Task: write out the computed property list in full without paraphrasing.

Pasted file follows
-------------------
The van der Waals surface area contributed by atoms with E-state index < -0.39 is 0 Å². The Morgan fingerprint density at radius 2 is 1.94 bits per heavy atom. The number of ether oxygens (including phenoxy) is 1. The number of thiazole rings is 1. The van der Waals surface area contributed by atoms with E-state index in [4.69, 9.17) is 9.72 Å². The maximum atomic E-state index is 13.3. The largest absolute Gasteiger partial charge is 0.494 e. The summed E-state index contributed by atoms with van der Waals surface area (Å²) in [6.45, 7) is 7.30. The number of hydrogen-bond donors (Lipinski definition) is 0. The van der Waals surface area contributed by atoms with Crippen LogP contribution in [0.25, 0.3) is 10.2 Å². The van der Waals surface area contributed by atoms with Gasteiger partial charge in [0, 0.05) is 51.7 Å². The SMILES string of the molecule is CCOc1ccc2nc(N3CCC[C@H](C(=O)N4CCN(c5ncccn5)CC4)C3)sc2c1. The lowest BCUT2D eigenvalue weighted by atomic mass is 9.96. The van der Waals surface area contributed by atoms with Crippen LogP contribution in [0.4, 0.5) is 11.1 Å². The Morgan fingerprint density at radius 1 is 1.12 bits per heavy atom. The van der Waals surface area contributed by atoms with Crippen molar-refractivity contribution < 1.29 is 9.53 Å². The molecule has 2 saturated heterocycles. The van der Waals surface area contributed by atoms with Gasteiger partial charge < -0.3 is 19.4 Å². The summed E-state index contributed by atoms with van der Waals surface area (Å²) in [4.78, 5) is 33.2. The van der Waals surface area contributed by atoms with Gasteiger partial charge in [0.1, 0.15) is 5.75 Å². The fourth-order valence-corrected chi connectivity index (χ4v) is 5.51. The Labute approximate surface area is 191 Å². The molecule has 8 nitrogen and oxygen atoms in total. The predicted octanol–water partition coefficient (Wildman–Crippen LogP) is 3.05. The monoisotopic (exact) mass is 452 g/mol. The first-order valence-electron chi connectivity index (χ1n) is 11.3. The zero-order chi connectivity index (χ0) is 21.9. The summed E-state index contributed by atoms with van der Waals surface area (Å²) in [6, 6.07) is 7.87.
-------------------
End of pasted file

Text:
The van der Waals surface area contributed by atoms with E-state index < -0.39 is 0 Å². The Morgan fingerprint density at radius 2 is 1.94 bits per heavy atom. The number of ether oxygens (including phenoxy) is 1. The number of thiazole rings is 1. The van der Waals surface area contributed by atoms with E-state index in [4.69, 9.17) is 9.72 Å². The maximum atomic E-state index is 13.3. The largest absolute Gasteiger partial charge is 0.494 e. The summed E-state index contributed by atoms with van der Waals surface area (Å²) in [6.45, 7) is 7.30. The number of hydrogen-bond donors (Lipinski definition) is 0. The van der Waals surface area contributed by atoms with Crippen LogP contribution in [0.25, 0.3) is 10.2 Å². The van der Waals surface area contributed by atoms with Gasteiger partial charge in [0, 0.05) is 51.7 Å². The SMILES string of the molecule is CCOc1ccc2nc(N3CCC[C@H](C(=O)N4CCN(c5ncccn5)CC4)C3)sc2c1. The lowest BCUT2D eigenvalue weighted by atomic mass is 9.96. The van der Waals surface area contributed by atoms with Crippen LogP contribution in [0.4, 0.5) is 11.1 Å². The Morgan fingerprint density at radius 1 is 1.12 bits per heavy atom. The van der Waals surface area contributed by atoms with Crippen molar-refractivity contribution < 1.29 is 9.53 Å². The molecule has 2 saturated heterocycles. The van der Waals surface area contributed by atoms with Gasteiger partial charge < -0.3 is 19.4 Å². The summed E-state index contributed by atoms with van der Waals surface area (Å²) in [4.78, 5) is 33.2. The van der Waals surface area contributed by atoms with Gasteiger partial charge in [0.1, 0.15) is 5.75 Å². The fourth-order valence-corrected chi connectivity index (χ4v) is 5.51. The Labute approximate surface area is 191 Å². The molecule has 8 nitrogen and oxygen atoms in total. The predicted octanol–water partition coefficient (Wildman–Crippen LogP) is 3.05. The monoisotopic (exact) mass is 452 g/mol. The first-order valence-electron chi connectivity index (χ1n) is 11.3. The zero-order chi connectivity index (χ0) is 21.9. The summed E-state index contributed by atoms with van der Waals surface area (Å²) in [6, 6.07) is 7.87.